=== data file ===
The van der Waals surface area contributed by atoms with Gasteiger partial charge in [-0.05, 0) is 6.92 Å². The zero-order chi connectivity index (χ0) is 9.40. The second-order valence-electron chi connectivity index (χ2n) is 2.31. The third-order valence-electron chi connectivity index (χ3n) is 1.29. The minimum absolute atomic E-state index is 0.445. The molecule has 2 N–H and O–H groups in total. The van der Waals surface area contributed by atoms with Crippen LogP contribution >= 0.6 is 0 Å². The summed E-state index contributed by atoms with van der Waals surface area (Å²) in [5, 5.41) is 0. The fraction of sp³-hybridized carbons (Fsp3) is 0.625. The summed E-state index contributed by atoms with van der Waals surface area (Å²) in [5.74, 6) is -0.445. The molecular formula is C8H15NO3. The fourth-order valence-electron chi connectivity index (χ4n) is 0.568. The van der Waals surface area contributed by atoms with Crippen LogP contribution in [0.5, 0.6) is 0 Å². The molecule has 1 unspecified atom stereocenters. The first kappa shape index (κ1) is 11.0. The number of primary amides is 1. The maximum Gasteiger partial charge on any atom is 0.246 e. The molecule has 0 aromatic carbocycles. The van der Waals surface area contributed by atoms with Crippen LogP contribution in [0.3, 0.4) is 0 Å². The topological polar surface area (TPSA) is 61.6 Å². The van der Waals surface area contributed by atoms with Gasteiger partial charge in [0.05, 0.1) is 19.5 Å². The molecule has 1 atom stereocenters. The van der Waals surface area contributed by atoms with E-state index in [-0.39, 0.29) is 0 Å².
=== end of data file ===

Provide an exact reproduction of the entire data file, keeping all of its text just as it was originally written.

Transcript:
The van der Waals surface area contributed by atoms with Gasteiger partial charge in [-0.05, 0) is 6.92 Å². The zero-order chi connectivity index (χ0) is 9.40. The second-order valence-electron chi connectivity index (χ2n) is 2.31. The third-order valence-electron chi connectivity index (χ3n) is 1.29. The minimum absolute atomic E-state index is 0.445. The molecule has 2 N–H and O–H groups in total. The van der Waals surface area contributed by atoms with Crippen LogP contribution >= 0.6 is 0 Å². The summed E-state index contributed by atoms with van der Waals surface area (Å²) in [5, 5.41) is 0. The fraction of sp³-hybridized carbons (Fsp3) is 0.625. The summed E-state index contributed by atoms with van der Waals surface area (Å²) in [5.74, 6) is -0.445. The molecular formula is C8H15NO3. The fourth-order valence-electron chi connectivity index (χ4n) is 0.568. The van der Waals surface area contributed by atoms with Crippen LogP contribution in [0.5, 0.6) is 0 Å². The molecule has 1 unspecified atom stereocenters. The first kappa shape index (κ1) is 11.0. The number of primary amides is 1. The maximum Gasteiger partial charge on any atom is 0.246 e. The molecule has 0 aromatic carbocycles. The van der Waals surface area contributed by atoms with Crippen LogP contribution in [0.3, 0.4) is 0 Å². The topological polar surface area (TPSA) is 61.6 Å². The van der Waals surface area contributed by atoms with Gasteiger partial charge in [0.05, 0.1) is 19.5 Å². The molecule has 1 atom stereocenters. The van der Waals surface area contributed by atoms with E-state index in [-0.39, 0.29) is 0 Å².